For market liquidity, suggested remedies are equally inadequate. Mandated full disclosure of losses might reduce uncertainty, but unless market liquidity is instantly restored, full disclosure of the situation at time t offers no guarantee that it will be the same at time t+1. Similarly, retreating from marking financial products to market or model during this time of crisis would face a number of difficulties.

More radical solutions

The feedback between market and funding liquidity problems demands more radical pre-emptive solutions. As long as “there is no immediate prospect that markets in mortgage-backed securities will operate normally”, “the situation will improve only if the overhang of illiquid assets on the banks’ balance sheets is dealt with” (Bank of England 2008). In creating its Special Liquidity Scheme, the Bank of England has moved to serve as the “market maker of last resort.”

The scheme allows banks and building societies to swap some of their illiquid assets, including debt securities rated no less than triple A, for specially issued Treasury Bills for up to three years. Eligible securities will be valued at market prices, if available, or, if not, at a price calculated by the Bank, with haircuts for private debt securities. Changes in market prices or in valuations will require re-margining. The credit risk will remain with the banks, so that there will be a loss for the lender only if the borrower defaults and the value of the collateral falls below that of the bills originally acquired in the operation.

Is the initiative bold enough? The scheme does not set a floor for assets’ market prices and uses market prices to value collateral, despite the fact that during a negative bubble they do not reflect fundamentals. Downward instability may moreover occur if haircut discounted collateral values trigger a convergence process for market prices requiring repeated re-margining.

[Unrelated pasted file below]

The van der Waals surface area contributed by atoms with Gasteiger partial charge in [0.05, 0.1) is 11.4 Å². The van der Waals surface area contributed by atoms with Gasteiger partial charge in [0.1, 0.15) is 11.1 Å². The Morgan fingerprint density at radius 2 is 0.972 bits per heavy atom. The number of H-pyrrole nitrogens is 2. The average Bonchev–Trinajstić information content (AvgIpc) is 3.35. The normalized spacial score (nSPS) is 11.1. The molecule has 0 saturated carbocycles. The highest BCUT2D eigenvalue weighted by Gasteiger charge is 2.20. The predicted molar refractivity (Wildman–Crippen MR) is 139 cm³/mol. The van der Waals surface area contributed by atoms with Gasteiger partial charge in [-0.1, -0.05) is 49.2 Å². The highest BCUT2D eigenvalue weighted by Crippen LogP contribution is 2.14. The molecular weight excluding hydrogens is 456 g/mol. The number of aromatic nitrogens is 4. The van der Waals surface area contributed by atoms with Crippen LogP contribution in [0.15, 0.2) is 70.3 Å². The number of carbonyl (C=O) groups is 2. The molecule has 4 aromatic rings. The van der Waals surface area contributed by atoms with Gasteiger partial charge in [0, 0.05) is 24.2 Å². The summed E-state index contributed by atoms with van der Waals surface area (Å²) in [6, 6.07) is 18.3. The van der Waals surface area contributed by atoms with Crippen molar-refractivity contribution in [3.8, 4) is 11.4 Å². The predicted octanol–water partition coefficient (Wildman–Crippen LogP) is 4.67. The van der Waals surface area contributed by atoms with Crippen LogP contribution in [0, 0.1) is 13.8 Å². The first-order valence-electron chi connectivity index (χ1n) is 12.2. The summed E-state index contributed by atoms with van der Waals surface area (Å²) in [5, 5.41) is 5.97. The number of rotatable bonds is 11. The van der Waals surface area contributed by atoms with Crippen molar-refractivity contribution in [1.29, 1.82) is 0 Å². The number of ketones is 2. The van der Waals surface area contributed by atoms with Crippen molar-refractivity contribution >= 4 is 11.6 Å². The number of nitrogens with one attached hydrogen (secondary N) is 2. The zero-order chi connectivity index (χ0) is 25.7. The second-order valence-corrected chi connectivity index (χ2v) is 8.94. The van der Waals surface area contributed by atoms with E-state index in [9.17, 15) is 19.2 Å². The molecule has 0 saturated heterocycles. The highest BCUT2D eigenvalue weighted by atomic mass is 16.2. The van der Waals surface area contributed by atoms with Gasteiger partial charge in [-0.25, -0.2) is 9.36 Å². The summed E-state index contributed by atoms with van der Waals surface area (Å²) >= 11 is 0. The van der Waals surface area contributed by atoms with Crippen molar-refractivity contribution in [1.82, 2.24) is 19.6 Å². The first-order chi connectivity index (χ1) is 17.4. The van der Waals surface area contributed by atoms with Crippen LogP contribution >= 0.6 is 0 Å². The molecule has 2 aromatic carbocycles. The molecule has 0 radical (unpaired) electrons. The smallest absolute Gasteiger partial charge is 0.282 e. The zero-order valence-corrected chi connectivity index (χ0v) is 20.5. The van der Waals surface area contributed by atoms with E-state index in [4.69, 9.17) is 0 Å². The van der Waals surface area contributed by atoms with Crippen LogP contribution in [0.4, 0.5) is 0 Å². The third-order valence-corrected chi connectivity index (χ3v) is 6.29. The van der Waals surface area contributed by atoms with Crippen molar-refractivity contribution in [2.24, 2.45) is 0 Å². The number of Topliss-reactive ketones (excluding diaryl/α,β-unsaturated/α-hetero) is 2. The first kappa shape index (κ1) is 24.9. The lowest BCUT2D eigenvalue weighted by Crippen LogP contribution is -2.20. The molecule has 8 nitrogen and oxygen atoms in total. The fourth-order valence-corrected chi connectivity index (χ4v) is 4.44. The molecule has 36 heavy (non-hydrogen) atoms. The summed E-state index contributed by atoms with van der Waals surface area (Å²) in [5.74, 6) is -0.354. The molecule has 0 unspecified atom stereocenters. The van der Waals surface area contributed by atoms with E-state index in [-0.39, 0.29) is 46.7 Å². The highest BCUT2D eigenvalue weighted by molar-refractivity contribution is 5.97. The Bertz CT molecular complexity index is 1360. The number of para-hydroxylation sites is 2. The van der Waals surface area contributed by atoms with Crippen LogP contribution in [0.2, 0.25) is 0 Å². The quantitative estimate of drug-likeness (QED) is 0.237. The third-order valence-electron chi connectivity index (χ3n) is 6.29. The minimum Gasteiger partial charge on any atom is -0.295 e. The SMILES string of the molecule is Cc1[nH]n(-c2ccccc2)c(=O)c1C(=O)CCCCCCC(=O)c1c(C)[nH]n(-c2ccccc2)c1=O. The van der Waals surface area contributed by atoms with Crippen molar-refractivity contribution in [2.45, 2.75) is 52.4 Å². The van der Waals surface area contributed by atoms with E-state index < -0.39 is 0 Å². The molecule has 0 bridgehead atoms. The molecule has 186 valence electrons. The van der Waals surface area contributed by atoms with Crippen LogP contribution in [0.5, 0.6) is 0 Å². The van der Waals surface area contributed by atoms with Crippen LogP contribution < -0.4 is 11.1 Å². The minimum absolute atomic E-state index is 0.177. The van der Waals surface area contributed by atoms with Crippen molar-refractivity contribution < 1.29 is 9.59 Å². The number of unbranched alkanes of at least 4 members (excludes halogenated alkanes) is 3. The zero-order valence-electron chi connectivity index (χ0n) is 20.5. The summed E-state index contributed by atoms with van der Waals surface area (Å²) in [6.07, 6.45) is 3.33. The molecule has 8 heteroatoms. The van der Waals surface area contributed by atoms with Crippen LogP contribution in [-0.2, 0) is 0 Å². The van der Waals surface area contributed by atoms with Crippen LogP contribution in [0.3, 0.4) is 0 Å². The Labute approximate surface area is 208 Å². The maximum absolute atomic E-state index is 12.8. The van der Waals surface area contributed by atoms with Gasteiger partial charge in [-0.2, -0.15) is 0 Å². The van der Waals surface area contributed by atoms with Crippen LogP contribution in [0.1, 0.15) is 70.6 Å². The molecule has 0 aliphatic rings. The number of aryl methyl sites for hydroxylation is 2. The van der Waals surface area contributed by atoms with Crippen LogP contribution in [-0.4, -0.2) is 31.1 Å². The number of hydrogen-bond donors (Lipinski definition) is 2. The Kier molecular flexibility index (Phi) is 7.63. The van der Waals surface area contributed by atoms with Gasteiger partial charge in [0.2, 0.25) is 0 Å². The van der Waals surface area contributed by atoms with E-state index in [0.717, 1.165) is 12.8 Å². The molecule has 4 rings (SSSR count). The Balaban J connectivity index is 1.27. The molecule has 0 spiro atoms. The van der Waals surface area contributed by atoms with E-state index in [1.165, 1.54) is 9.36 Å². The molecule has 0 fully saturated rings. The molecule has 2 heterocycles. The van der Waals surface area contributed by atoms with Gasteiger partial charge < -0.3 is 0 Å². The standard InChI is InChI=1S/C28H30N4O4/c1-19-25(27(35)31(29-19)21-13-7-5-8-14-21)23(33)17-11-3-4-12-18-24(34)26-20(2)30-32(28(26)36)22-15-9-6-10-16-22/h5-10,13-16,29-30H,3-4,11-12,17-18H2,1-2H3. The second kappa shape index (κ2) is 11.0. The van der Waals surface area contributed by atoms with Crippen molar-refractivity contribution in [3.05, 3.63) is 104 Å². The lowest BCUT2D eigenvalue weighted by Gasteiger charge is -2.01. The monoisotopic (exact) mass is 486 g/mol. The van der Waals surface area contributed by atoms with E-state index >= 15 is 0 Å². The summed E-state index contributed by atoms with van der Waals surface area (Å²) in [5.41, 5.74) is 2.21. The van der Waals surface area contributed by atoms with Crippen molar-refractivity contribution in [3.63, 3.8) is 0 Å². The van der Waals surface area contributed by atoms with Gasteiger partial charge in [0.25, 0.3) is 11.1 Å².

In CEPR Policy Insight 22, I recommend the creation of a publicly sponsored entity that could issue guaranteed bonds to banks in exchange for illiquid assets, drawing on US Treasury Secretary Nicholas Brady’s solution to the Latin American sovereign debt crisis in 1989. This new entity, preferably multilateral, would value assets based on discounted cash flows and default probabilities rather than crisis-condition market prices.

As a firm floor is set to valuation and illiquid assets otherwise running to waste are replaced by eminently liquid Brady-style bonds, funding difficulties and, at the same time, the market liquidity problems besetting the banks’ balance sheets would be removed. Shielding the banks’ assets from the vagaries of disorderly markets is a necessary condition to dispel the uncertainty that prevents a proper working of credit markets.

References

Bank of England (2008), Special Liquidity Scheme, Information, Market Notice, April 21.

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Topics:  Financial markets

Tags:  Central Banks, Subprime, subprime crisis, deleveraging

Professor of Economics at the University of Rome and former Chairman of the Commissione nazionale per le società e la borsa (CONSOB). CEPR Research Fellow